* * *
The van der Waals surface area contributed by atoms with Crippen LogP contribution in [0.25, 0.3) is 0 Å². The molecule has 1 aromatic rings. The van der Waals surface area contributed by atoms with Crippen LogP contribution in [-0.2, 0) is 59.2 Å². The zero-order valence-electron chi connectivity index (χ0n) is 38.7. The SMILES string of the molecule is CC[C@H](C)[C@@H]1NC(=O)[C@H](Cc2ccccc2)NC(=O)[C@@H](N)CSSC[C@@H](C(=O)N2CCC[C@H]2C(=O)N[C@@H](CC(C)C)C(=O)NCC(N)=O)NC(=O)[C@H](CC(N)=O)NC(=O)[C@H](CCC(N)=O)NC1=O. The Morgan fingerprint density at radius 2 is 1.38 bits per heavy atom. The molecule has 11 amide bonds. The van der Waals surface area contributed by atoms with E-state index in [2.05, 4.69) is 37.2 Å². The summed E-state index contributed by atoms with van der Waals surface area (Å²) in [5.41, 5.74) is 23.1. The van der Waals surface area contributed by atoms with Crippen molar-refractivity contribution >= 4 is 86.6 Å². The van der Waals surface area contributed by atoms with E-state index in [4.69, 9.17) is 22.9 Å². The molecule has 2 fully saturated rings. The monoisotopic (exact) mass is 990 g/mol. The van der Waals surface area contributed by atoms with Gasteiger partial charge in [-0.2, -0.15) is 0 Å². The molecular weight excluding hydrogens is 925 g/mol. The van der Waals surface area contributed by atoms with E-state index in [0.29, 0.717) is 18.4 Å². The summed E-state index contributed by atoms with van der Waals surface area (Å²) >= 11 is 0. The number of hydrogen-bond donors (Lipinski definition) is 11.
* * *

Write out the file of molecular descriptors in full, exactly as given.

The van der Waals surface area contributed by atoms with Crippen LogP contribution in [0.25, 0.3) is 0 Å². The molecule has 1 aromatic rings. The van der Waals surface area contributed by atoms with Crippen LogP contribution in [-0.2, 0) is 59.2 Å². The zero-order valence-electron chi connectivity index (χ0n) is 38.7. The SMILES string of the molecule is CC[C@H](C)[C@@H]1NC(=O)[C@H](Cc2ccccc2)NC(=O)[C@@H](N)CSSC[C@@H](C(=O)N2CCC[C@H]2C(=O)N[C@@H](CC(C)C)C(=O)NCC(N)=O)NC(=O)[C@H](CC(N)=O)NC(=O)[C@H](CCC(N)=O)NC1=O. The Morgan fingerprint density at radius 2 is 1.38 bits per heavy atom. The molecule has 11 amide bonds. The van der Waals surface area contributed by atoms with E-state index in [2.05, 4.69) is 37.2 Å². The summed E-state index contributed by atoms with van der Waals surface area (Å²) in [5.41, 5.74) is 23.1. The van der Waals surface area contributed by atoms with Crippen molar-refractivity contribution >= 4 is 86.6 Å². The van der Waals surface area contributed by atoms with E-state index in [4.69, 9.17) is 22.9 Å². The molecule has 2 fully saturated rings. The monoisotopic (exact) mass is 990 g/mol. The van der Waals surface area contributed by atoms with Gasteiger partial charge in [-0.2, -0.15) is 0 Å². The molecular weight excluding hydrogens is 925 g/mol. The van der Waals surface area contributed by atoms with E-state index in [0.29, 0.717) is 18.4 Å². The summed E-state index contributed by atoms with van der Waals surface area (Å²) >= 11 is 0. The number of hydrogen-bond donors (Lipinski definition) is 11.